Tiny mammals making a big impact in Cheshire

Published date: 26 October 2012 |
Published by: David Powell
Read more articles by David Powell

A hazel dormouse 

A nesting box 

Members of the Cheshire Wildlife Trust carry out research at nesting boxes of the rare hazel dormouse 

Members of the Cheshire Wildlife Trust carry out research at nesting boxes of the rare hazel dormouse 

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ANIMAL lovers are delighted at an increase in the area’s rare hazel dormouse population.

A survey conducted by researchers and volunteers at Cheshire Wildlife Trust has revealed the region’s only population of the mammals had grown for the first time in several years.

Teams from the North West Dormice Partnership were concerned that the 15-year project had shown signs the mice in Cheshire are not breeding quickly enough to sustain future growth.

However, the initial gloomy outlook has lifted after the survey discovered not only a total of 12 dormice across the 180 specially-designed nesting boxes, but also a family of four young dormice and one extremely healthy adult weighing 30 grammes.

Sue Tatman, from Cheshire Wildlife Trust, who has followed the progress of the county’s rarest mammal since the beginning, said: “Almost 200 nesting boxes were installed at the start, which aids both our annual research visits and in providing an artificial home-from-home for the mice.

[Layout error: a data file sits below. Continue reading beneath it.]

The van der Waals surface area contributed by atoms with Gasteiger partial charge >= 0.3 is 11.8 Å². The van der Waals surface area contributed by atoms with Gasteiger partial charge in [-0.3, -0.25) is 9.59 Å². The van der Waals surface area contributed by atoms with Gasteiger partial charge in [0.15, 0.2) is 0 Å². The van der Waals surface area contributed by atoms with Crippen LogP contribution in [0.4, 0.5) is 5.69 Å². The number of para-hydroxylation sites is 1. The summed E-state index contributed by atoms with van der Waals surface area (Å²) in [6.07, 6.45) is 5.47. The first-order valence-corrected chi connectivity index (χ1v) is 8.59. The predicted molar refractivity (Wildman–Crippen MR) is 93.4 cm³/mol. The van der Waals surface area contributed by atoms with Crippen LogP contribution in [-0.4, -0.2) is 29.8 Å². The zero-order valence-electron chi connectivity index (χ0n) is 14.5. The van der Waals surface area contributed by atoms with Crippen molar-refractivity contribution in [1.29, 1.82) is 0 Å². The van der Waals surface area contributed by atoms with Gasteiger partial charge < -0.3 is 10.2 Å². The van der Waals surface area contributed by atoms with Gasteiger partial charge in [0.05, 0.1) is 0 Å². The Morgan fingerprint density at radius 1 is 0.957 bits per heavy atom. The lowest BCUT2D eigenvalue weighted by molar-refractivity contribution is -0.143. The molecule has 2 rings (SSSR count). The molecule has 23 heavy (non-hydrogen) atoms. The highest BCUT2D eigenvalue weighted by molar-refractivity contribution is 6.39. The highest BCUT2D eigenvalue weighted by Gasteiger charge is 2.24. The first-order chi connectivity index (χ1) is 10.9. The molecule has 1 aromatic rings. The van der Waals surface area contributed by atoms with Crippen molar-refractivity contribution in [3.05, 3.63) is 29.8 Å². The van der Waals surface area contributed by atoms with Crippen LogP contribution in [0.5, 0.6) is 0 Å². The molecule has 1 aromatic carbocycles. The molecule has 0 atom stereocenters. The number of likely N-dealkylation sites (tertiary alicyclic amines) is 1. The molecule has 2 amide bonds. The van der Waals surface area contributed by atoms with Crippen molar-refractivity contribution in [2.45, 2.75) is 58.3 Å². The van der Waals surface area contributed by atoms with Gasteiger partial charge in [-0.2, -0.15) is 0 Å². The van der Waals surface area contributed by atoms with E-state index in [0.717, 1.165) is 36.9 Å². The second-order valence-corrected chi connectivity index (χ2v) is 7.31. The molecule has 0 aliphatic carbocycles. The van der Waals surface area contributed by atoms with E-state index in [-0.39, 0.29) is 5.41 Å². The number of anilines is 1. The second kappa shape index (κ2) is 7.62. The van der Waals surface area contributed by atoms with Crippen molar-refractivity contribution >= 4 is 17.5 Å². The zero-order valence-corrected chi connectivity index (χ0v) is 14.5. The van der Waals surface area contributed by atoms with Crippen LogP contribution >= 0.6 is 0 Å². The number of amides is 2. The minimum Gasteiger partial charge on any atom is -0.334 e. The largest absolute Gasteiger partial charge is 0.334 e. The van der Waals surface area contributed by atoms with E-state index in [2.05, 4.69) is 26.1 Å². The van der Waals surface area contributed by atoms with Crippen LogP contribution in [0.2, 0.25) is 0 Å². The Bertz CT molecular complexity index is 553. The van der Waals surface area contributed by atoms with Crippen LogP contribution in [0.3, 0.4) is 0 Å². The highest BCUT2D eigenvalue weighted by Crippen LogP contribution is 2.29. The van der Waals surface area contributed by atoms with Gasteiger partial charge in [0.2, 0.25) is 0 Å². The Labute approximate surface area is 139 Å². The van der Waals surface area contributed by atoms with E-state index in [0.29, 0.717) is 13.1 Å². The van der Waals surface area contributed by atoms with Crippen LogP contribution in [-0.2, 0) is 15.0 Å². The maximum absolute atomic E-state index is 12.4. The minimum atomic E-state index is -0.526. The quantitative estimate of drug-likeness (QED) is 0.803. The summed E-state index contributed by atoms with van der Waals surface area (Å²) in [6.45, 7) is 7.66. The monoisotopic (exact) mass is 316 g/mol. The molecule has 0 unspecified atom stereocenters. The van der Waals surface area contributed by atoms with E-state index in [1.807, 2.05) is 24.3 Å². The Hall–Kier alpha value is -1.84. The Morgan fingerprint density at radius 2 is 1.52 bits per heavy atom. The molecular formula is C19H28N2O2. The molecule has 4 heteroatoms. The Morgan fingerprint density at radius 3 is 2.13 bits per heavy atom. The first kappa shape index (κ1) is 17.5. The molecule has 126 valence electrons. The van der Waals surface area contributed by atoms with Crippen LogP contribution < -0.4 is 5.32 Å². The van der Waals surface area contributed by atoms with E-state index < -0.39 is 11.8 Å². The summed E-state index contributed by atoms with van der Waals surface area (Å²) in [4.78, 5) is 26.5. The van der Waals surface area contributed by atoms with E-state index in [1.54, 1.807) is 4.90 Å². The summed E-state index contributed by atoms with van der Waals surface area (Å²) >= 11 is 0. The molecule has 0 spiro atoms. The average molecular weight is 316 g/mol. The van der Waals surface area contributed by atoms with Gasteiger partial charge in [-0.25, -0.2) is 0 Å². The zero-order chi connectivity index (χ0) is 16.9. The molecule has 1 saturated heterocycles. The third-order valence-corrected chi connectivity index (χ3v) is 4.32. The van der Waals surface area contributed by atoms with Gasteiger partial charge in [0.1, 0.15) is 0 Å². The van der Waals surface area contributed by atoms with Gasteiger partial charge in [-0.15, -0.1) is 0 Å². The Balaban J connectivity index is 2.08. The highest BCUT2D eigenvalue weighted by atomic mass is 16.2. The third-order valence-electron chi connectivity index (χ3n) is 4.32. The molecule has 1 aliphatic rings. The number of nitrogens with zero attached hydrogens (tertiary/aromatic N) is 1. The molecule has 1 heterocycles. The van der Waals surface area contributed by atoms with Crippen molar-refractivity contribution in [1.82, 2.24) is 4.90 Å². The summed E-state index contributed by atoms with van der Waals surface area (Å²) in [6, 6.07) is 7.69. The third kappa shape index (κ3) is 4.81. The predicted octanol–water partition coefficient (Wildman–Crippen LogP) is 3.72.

“Ironically, if the mice are then taking to natural nest sites such as old holes in trees or in the undergrowth it’s excellent news, however it makes them much harder to track and monitor.”

Weighing just a few grammes, the tiny mammals, which were lost to the wild in the early 1900s, survive today in a single Cheshire woodland after being re-introduced with the help of captive-bred hazel dormice during 1996-97.

With the help of Chester Zoo and the People’s Trust for Endangered Species (PTES) in 2005, the project used microchip technology.

However the mice must still be captured to be scanned and given a health check.

Nida Al Fulaij, from PTES, added: “Hazel dormice used to be widespread across the country but over the last century have suffered a decline across much of their northern range due to removal of hedgerows and a reduction in woodland management.

“This release programme, one of more than a dozen across the UK, aims to restore these charismatic creatures back to their former range.”

The hazel (common) dormouse

* The hazel dormouse is six to nine centimetres long, with a tail of 5.7 to 7.5 centimetres.
* It weighs 17 to 20 grammes, although this increases to 30 to 40 grammes just before hibernation.
* The hazel dormouse usually hibernates from October to April-May. In the UK, dormice are now largely restricted to southern England, with populations also remaining in the Lake District, Wales, Yorkshire and the North East.
* It is thought the last wild dormice in Cheshire were seen close to Crewe in the early 1900s.


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